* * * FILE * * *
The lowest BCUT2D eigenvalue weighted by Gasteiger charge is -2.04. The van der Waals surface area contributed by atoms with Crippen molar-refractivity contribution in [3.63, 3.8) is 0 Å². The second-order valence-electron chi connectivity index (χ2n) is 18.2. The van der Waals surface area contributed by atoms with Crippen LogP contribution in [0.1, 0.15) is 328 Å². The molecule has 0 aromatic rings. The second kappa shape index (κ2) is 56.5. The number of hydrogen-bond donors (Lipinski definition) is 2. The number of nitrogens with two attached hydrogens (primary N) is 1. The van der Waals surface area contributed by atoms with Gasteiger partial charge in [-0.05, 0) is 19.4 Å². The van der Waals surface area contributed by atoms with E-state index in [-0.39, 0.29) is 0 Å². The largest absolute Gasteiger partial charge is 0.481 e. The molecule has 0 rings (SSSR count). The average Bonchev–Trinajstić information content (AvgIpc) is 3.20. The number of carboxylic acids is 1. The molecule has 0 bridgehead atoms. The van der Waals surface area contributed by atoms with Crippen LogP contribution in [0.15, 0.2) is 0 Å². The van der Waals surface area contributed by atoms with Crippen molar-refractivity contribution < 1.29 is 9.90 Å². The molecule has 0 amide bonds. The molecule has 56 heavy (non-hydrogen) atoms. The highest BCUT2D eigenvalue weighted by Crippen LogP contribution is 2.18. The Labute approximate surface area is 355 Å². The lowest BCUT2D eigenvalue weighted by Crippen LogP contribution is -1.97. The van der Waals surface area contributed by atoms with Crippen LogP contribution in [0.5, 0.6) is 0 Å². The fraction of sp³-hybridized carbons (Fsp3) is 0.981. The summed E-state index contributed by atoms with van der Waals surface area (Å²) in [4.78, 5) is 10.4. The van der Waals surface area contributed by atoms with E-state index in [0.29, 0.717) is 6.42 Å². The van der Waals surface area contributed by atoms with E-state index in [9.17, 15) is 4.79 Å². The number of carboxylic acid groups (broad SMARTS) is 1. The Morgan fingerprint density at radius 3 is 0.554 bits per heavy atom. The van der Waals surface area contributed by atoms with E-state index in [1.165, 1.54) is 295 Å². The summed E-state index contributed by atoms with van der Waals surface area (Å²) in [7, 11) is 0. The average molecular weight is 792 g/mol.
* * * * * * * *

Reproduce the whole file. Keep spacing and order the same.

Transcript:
The lowest BCUT2D eigenvalue weighted by Gasteiger charge is -2.04. The van der Waals surface area contributed by atoms with Crippen molar-refractivity contribution in [3.63, 3.8) is 0 Å². The second-order valence-electron chi connectivity index (χ2n) is 18.2. The van der Waals surface area contributed by atoms with Crippen LogP contribution in [0.1, 0.15) is 328 Å². The molecule has 0 aromatic rings. The second kappa shape index (κ2) is 56.5. The number of hydrogen-bond donors (Lipinski definition) is 2. The number of nitrogens with two attached hydrogens (primary N) is 1. The van der Waals surface area contributed by atoms with Gasteiger partial charge in [-0.05, 0) is 19.4 Å². The van der Waals surface area contributed by atoms with E-state index in [-0.39, 0.29) is 0 Å². The largest absolute Gasteiger partial charge is 0.481 e. The molecule has 0 rings (SSSR count). The average Bonchev–Trinajstić information content (AvgIpc) is 3.20. The number of carboxylic acids is 1. The molecule has 0 bridgehead atoms. The van der Waals surface area contributed by atoms with Crippen LogP contribution in [0.15, 0.2) is 0 Å². The van der Waals surface area contributed by atoms with Crippen molar-refractivity contribution < 1.29 is 9.90 Å². The molecule has 0 amide bonds. The molecule has 56 heavy (non-hydrogen) atoms. The highest BCUT2D eigenvalue weighted by Crippen LogP contribution is 2.18. The Labute approximate surface area is 355 Å². The lowest BCUT2D eigenvalue weighted by Crippen LogP contribution is -1.97. The van der Waals surface area contributed by atoms with Crippen LogP contribution in [0.5, 0.6) is 0 Å². The fraction of sp³-hybridized carbons (Fsp3) is 0.981. The summed E-state index contributed by atoms with van der Waals surface area (Å²) in [4.78, 5) is 10.4. The van der Waals surface area contributed by atoms with E-state index in [0.29, 0.717) is 6.42 Å². The van der Waals surface area contributed by atoms with E-state index in [9.17, 15) is 4.79 Å². The number of carboxylic acid groups (broad SMARTS) is 1. The Morgan fingerprint density at radius 3 is 0.554 bits per heavy atom. The van der Waals surface area contributed by atoms with E-state index in [1.165, 1.54) is 295 Å². The summed E-state index contributed by atoms with van der Waals surface area (Å²) in [7, 11) is 0. The average molecular weight is 792 g/mol.